I know I've made mistakes in the two years and eight months that I've been a mother, but I'm in a new zone now - a tricky time when it feels like the repercussions of my actions and decisions can have long-term consequences. Though he can't articulate his feelings, my Jacob is keenly aware that life is about to change for him in a major way. He's been acting up, working to rule, and crumbling into a mommy-stay-in-my-room-forever mess each night at bedtime.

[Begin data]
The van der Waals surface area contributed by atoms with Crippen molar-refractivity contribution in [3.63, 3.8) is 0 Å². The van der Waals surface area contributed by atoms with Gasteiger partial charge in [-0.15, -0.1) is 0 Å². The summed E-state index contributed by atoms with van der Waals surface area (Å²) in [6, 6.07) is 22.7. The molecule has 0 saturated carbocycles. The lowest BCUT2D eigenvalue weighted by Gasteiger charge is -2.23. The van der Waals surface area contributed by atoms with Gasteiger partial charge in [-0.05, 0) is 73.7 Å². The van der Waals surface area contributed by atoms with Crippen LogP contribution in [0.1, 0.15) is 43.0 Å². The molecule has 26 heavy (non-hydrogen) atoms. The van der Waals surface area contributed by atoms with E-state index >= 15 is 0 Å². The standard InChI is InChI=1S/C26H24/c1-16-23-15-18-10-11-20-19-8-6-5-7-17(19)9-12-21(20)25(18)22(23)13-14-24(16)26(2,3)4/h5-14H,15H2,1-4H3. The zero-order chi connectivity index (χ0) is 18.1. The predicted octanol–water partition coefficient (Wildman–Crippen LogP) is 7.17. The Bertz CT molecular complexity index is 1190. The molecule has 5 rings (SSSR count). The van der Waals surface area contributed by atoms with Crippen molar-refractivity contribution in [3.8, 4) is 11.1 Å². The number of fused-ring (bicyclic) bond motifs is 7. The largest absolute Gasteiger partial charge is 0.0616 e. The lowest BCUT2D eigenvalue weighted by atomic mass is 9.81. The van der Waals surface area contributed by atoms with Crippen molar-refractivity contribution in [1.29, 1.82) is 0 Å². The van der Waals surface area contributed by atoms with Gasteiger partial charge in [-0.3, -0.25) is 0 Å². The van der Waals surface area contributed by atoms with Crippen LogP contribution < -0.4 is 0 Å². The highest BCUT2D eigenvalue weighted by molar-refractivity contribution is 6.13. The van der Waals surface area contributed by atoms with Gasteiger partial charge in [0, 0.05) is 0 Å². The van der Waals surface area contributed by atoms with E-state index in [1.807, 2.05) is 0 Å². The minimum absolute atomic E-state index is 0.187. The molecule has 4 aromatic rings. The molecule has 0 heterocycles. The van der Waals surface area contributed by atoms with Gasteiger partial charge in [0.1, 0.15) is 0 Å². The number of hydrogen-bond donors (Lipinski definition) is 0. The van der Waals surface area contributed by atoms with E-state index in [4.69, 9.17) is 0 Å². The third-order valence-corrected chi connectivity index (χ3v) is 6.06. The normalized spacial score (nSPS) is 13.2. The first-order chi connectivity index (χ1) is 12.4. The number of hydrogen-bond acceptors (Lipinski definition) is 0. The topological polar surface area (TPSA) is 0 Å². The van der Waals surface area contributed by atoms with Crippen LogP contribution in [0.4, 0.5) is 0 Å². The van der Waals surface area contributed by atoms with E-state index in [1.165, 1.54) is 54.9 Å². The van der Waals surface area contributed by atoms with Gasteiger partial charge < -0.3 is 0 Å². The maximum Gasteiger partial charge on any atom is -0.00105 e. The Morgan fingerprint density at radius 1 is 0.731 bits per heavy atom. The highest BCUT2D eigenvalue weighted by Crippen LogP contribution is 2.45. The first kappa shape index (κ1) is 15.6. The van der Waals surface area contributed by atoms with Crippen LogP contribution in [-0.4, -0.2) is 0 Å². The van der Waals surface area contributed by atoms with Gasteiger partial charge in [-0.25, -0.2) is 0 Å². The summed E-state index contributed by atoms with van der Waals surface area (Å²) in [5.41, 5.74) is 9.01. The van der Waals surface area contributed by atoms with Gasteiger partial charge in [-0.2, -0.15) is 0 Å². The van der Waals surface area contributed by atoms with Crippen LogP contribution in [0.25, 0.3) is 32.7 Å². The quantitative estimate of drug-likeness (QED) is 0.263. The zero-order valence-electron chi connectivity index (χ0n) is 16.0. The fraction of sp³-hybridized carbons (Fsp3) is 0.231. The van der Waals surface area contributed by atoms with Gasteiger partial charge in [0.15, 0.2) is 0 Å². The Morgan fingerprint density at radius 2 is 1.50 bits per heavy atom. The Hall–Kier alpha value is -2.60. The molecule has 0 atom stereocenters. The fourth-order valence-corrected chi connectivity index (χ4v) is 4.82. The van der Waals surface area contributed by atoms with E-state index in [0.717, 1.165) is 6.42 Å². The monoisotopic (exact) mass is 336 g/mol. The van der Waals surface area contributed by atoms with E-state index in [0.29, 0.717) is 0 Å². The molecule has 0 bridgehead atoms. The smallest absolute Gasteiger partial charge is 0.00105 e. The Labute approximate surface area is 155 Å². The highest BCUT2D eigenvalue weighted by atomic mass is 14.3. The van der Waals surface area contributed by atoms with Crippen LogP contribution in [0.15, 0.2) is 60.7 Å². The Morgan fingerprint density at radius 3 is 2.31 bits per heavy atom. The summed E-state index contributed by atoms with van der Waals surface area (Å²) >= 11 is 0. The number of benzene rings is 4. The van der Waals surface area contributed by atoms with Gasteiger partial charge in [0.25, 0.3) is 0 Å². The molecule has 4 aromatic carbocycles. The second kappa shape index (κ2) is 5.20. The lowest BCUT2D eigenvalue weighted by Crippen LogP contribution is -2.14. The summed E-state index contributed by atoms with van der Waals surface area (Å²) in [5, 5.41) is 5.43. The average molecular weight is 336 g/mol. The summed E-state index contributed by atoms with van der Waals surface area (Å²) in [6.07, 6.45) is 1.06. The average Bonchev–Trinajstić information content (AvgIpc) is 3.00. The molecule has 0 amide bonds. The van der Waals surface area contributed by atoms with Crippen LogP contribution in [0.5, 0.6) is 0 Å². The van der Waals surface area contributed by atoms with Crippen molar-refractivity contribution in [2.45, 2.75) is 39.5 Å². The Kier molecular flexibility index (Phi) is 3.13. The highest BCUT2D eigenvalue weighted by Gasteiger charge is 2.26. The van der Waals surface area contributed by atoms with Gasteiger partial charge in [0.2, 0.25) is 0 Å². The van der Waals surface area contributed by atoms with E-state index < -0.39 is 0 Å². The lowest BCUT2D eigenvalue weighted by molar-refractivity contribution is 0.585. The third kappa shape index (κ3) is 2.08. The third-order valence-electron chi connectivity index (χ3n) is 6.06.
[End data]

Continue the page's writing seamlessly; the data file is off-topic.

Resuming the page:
Making matters more difficult (there's always something, no?), I threw my lower back out a couple of days ago (perhaps early signs of labour?) and haven't been able to be myself with Jacob since then. Tonight, the pain was so bad that I couldn't handle the emotional outbursts and cuddle demands that have become the norm with my toddler as of late. I behaved badly and raised my voice at him out of desperation, believing that somehow he would mature 10 years in that instant to understand why mommy just needed to lie down right now. Of course, yelling at him only made the situation worse (obviously). For some reason, I think I decided at some point that it would be better to get him used to mommy being around less often in the few days before he becomes a big brother. It hit me all of a sudden though, that I couldn't have gotten it more wrong. When I'm recovering from major surgery with a newborn in my arms is when life will teach him the things it needs to teach him. What I need to be doing now is pushing through everything to give him as much of myself as I can. Pain or no pain, immobility or not, I'm his mommy and he needs me now more than ever. I got a grip, swallowed my pain and general inability to move as a massive pregnant woman about to burst, and knelt down at his bed to talk and hug and cuddle. That's all it took for him to become a little ball of sunshine, adorable enough to devour. He asked me to please not yell at him next time, at which point I swallowed back an ocean of tears, which erupted when I left his room and only recently subsided. Lesson learned: as a mom, always err on the side of giving too much of yourself rather than suffering the regret of not having given enough.